Psychosomatic illness Part 1
Posted by Eamonn Brady on
Psychosomatic means mind (psyche) and body (soma) and can have both mental and physical aspects.
Psychosomatic related conditions can be separated into three classes.
Class1: those with both a mental and medical illness. Both illnesses complicate the symptoms and management of each other.
Class 2: those with a mental issue as a direct result of a medical illness or its treatment, i.e. depression brought on by having cancer and subsequent treatment.
Class 3, the most prevalent type of psychosomatic related condition is somatoform disorders. These are a group of mental or psychiatric disorders manifested as physical problems or feelings of illness with no apparent, identifiable medical issue. To put another way, the physical symptoms experienced are related to psychological factors as opposed to anything identifiably medical.
Somatoform disorder are more common in females. Onset is usually before age 30. Common somatoform symptoms include digestive problems, headaches, pain, fatigue, menstrual problems, and sexual difficulties.
The exact cause isn’t known. Family history / genetic predisposition may be a contributing factor. Somatoform disorders may be triggered by strong emotions, situations or events, such as anxiety, grief, trauma, abuse, stress, depression, anger or guilt. Despite what anyone thinks, they are not intentionally producing physical symptoms or making up physical problems. These are real, but caused by psychological factors.
In the main, there are four main types: -
Body dysmorphic disorder is an individual’s obsession or fixation with a minor or imaginary physical flaw, or with the shape or size of their body parts, leading to severe anxiety impacting negatively on ability to function normally.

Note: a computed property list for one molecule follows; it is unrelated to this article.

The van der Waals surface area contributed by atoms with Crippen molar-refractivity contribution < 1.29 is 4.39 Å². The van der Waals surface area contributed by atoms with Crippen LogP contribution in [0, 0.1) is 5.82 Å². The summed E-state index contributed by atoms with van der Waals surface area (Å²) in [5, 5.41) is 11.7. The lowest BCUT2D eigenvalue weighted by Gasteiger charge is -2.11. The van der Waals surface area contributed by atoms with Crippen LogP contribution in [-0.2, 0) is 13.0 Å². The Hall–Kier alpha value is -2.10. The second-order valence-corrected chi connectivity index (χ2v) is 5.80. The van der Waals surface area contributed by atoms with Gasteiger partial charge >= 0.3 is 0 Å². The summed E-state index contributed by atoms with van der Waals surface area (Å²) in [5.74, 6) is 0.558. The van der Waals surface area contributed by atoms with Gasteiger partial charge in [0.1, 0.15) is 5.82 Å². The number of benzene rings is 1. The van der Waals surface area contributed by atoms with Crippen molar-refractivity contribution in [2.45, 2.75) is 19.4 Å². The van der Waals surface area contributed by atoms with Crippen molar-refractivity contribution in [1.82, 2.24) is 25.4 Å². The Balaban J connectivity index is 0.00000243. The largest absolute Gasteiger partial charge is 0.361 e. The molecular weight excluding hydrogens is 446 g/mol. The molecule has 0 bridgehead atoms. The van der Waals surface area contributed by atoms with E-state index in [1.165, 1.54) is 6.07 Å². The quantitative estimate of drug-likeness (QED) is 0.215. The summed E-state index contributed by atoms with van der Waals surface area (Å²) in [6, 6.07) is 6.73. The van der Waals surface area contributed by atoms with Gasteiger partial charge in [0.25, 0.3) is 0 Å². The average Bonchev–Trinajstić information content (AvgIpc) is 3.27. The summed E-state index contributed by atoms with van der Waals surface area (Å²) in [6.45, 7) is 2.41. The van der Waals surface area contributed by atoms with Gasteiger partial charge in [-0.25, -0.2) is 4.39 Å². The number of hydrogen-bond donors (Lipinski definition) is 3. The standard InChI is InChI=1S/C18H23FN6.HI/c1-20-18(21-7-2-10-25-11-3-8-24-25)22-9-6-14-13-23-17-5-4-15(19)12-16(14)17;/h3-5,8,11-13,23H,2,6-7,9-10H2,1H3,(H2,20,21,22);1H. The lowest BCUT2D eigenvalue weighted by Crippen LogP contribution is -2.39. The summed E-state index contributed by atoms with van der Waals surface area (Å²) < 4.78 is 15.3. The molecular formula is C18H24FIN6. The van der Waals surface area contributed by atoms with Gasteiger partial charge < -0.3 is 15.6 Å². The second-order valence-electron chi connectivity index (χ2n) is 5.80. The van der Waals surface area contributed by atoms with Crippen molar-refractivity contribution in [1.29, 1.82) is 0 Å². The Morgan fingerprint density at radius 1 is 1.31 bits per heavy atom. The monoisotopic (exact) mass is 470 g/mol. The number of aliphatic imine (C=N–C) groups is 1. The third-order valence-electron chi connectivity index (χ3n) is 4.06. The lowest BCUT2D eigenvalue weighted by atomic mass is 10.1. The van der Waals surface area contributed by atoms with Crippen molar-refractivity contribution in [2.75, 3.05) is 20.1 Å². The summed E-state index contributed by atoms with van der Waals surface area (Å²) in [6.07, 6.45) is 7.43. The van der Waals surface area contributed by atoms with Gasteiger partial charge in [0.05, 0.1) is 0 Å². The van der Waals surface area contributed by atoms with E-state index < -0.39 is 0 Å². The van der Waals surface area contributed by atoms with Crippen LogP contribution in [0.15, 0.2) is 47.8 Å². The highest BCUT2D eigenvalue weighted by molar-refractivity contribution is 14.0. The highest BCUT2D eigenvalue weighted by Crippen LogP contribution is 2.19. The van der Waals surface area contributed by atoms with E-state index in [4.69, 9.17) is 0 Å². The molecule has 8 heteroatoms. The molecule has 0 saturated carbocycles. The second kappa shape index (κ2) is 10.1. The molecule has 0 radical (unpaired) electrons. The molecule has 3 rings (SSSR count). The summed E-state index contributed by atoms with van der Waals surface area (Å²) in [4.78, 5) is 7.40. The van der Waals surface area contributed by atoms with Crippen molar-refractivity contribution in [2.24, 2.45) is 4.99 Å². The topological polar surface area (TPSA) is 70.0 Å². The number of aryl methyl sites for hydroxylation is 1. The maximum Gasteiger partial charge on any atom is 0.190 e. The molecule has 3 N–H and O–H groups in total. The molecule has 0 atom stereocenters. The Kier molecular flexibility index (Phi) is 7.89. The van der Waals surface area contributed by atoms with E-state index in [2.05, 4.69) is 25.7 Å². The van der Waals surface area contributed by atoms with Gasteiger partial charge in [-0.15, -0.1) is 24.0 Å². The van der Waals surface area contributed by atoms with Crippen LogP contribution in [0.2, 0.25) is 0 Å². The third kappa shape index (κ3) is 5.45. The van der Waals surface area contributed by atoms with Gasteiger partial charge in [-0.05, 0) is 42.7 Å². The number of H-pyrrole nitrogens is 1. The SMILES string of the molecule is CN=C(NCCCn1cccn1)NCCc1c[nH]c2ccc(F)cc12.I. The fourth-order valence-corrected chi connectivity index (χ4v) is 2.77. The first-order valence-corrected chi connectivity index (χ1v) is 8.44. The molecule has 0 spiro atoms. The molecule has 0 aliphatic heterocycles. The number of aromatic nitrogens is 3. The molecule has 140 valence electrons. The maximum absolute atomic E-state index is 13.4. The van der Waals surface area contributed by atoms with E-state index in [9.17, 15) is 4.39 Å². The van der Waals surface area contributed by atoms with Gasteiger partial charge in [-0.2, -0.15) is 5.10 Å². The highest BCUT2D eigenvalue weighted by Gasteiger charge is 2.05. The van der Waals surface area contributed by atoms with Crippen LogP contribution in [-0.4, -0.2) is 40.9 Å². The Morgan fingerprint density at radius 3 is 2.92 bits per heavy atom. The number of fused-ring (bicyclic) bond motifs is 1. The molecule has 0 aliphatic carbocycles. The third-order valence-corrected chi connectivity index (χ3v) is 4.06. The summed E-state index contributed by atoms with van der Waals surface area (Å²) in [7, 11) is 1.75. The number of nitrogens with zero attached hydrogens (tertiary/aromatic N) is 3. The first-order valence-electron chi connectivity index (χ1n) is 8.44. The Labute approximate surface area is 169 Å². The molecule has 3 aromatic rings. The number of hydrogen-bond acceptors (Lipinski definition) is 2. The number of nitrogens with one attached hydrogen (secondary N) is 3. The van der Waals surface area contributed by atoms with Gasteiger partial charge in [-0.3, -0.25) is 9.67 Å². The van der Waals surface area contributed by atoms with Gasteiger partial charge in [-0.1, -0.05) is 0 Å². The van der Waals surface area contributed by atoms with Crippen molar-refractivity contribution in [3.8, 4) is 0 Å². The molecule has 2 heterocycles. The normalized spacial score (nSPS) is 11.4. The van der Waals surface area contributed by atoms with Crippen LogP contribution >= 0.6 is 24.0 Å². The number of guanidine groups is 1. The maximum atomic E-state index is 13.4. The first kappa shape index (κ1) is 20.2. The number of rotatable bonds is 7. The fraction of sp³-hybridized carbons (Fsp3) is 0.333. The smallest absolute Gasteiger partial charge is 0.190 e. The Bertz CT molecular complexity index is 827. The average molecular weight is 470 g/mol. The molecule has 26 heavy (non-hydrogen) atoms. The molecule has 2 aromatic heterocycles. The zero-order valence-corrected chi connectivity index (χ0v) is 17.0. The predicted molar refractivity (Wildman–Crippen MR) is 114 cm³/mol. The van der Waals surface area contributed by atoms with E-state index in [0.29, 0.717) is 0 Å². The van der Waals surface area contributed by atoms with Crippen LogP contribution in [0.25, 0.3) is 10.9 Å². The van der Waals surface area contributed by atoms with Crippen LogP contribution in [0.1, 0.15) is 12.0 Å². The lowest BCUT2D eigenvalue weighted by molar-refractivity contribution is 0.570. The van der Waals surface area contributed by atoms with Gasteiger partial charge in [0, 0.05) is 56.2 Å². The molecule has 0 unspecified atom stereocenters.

Conversion disorder: a condition where a person experiences neurological symptoms that affect their movement and senses not attributable to any physical cause. They may feel they’ve lost the use of a body part, however, no medical or physical reason can explain it. Conversion disorder can produce symptoms as debilitating as seizures, blindness or paralysis.
Hypochondriasis: a preoccupation with the fear of having a serious disease. Sufferers misinterpret normal body functions or minor symptoms as being those of a more serious illness or even, life threatening. For example, a person with hypochondriasis may become convinced that they have colon cancer whilst experiencing a bout of temporary flatulence after eating cabbage.
Somatisation disorder:a disorder where a person experiences physical complaints, with no apparent physical cause (e.g.) headaches, diarrhoea, or premature ejaculation. A person may have a history of medical complaints with no organic foundation.
In the main, somatoform disorders are not considered life-threatening. With the right support and treatment pathway, sufferers can lead normal lives even whilst living with ongoing symptoms. That said, there is currently no cure and treatment can be difficult. The key to a successful outcome is based on the establishment of a consistent and relationship between the patient and their healthcare professional, in most cases in Ireland, their GP. In many cases, the GP will refer the patient to a mental health specialist such as a psychiatrist to help better manage their symptoms.
To be continued….next week
Disclaimer: Please ensure you consult with your healthcare professional before making any changes recommended